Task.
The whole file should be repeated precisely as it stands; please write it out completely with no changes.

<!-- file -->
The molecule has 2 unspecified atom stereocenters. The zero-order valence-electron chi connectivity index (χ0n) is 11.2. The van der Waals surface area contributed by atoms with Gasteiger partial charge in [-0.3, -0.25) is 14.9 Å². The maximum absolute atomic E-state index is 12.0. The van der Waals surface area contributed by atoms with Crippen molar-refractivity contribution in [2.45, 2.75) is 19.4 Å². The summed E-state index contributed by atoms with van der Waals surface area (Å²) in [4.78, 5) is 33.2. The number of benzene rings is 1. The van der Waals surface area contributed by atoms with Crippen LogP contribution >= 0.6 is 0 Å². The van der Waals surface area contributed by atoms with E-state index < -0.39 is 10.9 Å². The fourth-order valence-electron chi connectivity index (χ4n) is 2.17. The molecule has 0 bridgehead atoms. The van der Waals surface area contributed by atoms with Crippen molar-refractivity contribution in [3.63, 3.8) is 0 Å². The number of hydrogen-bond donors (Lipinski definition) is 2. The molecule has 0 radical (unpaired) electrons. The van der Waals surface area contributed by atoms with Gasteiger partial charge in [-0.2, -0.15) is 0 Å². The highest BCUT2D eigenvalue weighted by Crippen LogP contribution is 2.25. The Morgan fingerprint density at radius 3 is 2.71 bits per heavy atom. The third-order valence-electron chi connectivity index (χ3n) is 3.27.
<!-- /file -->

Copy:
The molecule has 2 unspecified atom stereocenters. The zero-order valence-electron chi connectivity index (χ0n) is 11.2. The van der Waals surface area contributed by atoms with Gasteiger partial charge in [-0.3, -0.25) is 14.9 Å². The maximum absolute atomic E-state index is 12.0. The van der Waals surface area contributed by atoms with Crippen molar-refractivity contribution in [2.45, 2.75) is 19.4 Å². The summed E-state index contributed by atoms with van der Waals surface area (Å²) in [4.78, 5) is 33.2. The number of benzene rings is 1. The van der Waals surface area contributed by atoms with Crippen LogP contribution >= 0.6 is 0 Å². The van der Waals surface area contributed by atoms with E-state index < -0.39 is 10.9 Å². The fourth-order valence-electron chi connectivity index (χ4n) is 2.17. The molecule has 0 bridgehead atoms. The van der Waals surface area contributed by atoms with Crippen molar-refractivity contribution in [3.63, 3.8) is 0 Å². The number of hydrogen-bond donors (Lipinski definition) is 2. The molecule has 0 radical (unpaired) electrons. The van der Waals surface area contributed by atoms with Gasteiger partial charge in [-0.2, -0.15) is 0 Å². The highest BCUT2D eigenvalue weighted by Crippen LogP contribution is 2.25. The Morgan fingerprint density at radius 3 is 2.71 bits per heavy atom. The third-order valence-electron chi connectivity index (χ3n) is 3.27.